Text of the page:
Rule #1: nobody but me uses my knives. If you were to ask chefs about their most prized and indispensable kitchen tools, I am pretty certain they’d agree that sharp, high-quality knives are at the top of the list. Many a time, I have cooked in someone else’s kitchen and nearly cut a finger off after having been forced to use a knife that had clearly never met a sharpener. I meticulously care for my knives and unless I’m absolutely convinced that someone else has the same exacting standards, their mitts will never touch my cold, German steel. So far, B has wisely complied with this rule.
Rule #2: if you use it, wash it and put it back where you found it. In culinary school, and in restaurants everywhere, the practice of mise en place (French for “everything in its place”) is practically pounded into you. It’s about being prepared, having all your ingredients and equipment prepped and at the ready, to maximize efficiency in the kitchen. Not only is this concept critical for cooking, it can usefully extend to the cooking space itself. In my kitchen, my knives are stored in an easily accessible knife block; my colanders and most-used tools are within reach of the stovetop; my prep bowls are always in the same cabinet on the same shelf; my offset spatula and mandoline are always in the same drawer; and so on. When I need it, I know where to find it, and I expect it to be there. Cooking is a lot easier when you don’t have to put out an APB to locate your tools and equipment.
Rule #3: clean up after yourself. Should be a given, right? To me, nothing’s worse than walking into a dirty kitchen. Who wants to cook when the sink is filled with dirty dishes or the countertops are covered in remnants from the last meal? (can you tell I don’t have kids?). Is it too much to ask to wipe up your coffee grounds after grinding beans in the morning? Or take a sponge to the food stains and crumbs on the stovetop? Or load the dishwasher right away after the meal, instead of letting the dishes languish in the sink? I think not. B and I are still negotiating this one. He’s come a long way from the bachelor pad of yore, but only with some regular, and sometimes vigorous, reminders.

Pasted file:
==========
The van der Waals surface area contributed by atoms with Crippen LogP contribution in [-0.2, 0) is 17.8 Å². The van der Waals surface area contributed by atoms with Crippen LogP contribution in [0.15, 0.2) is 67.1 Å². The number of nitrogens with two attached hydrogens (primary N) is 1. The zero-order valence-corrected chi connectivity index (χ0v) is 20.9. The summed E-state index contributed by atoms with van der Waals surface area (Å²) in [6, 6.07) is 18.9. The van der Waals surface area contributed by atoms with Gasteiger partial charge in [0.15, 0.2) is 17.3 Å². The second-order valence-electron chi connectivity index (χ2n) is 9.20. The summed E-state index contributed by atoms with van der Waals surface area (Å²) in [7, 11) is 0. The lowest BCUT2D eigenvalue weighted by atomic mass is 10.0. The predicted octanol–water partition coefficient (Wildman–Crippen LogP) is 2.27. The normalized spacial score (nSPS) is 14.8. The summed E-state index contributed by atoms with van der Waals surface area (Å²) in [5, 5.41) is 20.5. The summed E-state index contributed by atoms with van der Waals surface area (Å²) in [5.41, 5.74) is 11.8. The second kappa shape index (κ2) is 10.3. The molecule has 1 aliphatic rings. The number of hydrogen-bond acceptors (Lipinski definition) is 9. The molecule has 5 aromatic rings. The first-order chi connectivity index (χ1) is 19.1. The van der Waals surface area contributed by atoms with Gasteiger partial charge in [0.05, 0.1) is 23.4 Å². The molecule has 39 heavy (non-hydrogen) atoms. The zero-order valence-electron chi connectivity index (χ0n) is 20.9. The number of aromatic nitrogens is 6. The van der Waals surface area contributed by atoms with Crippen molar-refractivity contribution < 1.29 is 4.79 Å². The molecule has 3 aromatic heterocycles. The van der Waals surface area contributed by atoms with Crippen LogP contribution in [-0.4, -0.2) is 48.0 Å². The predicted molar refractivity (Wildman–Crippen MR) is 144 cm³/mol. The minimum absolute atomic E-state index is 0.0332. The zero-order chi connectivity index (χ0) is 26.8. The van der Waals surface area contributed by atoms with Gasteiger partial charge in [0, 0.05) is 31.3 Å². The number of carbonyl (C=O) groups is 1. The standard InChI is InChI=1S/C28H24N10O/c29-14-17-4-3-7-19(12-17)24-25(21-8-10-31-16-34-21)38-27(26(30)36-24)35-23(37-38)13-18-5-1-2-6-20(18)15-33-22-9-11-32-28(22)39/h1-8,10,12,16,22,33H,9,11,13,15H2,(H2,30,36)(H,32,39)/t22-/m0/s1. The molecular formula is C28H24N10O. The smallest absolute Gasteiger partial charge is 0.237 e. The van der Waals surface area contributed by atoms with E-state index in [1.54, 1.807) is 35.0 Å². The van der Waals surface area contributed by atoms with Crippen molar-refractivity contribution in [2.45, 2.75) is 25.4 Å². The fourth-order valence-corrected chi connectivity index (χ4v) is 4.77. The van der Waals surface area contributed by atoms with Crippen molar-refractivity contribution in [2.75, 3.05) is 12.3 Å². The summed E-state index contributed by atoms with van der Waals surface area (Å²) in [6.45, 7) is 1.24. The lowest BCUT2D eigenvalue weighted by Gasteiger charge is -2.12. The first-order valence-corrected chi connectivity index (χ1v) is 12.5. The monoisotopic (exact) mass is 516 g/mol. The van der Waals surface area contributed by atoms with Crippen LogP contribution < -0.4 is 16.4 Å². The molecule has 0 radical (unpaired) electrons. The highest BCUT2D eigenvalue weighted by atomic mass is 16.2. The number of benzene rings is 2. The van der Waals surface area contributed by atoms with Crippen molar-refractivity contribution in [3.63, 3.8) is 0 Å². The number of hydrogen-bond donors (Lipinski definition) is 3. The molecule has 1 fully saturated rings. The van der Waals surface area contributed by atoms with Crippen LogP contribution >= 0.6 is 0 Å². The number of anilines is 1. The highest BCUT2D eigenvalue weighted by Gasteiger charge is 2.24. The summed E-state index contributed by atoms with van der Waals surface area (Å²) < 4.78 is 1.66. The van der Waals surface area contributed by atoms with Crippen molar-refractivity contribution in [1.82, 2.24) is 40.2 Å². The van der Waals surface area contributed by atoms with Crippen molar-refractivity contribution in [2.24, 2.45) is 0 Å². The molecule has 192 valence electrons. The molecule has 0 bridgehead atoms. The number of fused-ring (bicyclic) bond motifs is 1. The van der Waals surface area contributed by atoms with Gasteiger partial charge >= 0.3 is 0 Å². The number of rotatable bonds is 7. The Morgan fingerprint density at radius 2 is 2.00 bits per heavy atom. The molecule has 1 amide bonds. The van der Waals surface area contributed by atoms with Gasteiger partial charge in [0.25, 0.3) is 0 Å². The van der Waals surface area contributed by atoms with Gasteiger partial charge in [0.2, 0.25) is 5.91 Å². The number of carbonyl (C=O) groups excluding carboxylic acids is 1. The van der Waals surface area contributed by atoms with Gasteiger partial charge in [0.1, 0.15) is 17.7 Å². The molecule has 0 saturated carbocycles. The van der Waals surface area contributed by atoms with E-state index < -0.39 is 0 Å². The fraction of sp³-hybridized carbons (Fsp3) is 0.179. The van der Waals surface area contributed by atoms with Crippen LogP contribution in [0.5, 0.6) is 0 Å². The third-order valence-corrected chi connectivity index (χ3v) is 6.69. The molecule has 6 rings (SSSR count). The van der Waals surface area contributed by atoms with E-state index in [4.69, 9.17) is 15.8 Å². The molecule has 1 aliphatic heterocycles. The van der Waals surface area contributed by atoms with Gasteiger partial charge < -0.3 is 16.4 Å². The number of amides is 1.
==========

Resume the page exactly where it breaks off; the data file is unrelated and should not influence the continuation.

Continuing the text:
Survival of the Beta
By now, you’re probably getting a pretty good idea of what it can be like to live with an alpha cook, particularly one who’s somewhat obsessed with cleanliness and order in the kitchen. While there are some advantages to living with an alpha, such as getting to enjoy complicated dishes that a beta wouldn’t dream of attempting to make on his own, it’s not always easy. As the New York Times pointed out in a piece on this very topic a few years back, it “can also mean putting up with small culinary humiliations and an unending patter of condescending remarks.” I try not to go to the bad place when B is cooking in the kitchen, but sometimes it’s hard for us alphas to just stand back and watch the betas operate on our turf. We see you doing things the hard way and want to share our shortcuts (or roll our eyes because you didn’t figure them out for yourself); we find it hard to modulate the exasperation in our voices when we watch you burn the garlic for the umpteenth time; we don’t bother to hide our irritation when yet again, we’re hunting around for the kitchen tool that you borrowed and didn’t put back where it belongs; and of course, we feel reassured about our decision not to let you use our chef’s knives when we see how you abuse your own. And then there are those non-endearing moments when you go into full dude mode and say things like “where do you keep the x” – recently, it was tupperware containers, because somehow, even after months of sharing the same kitchen, you hadn’t yet found the entire cabinet full of them.
I know, sometimes I make myself cringe too. (And if B’s family ends up reading this, I hope they remember I have some redeeming qualities…)
While it can sometimes be challenging for an alpha cook to peacefully coexist with a beta cook (and surely vice versa), I think there’s probably some yin and yang to the arrangement as well. Hopefully, in time, this alpha will learn how to be better at sharing and playing nice in the culinary sandbox; and perhaps her beta will come to appreciate the benefits of keeping a clean, mostly spotless kitchen.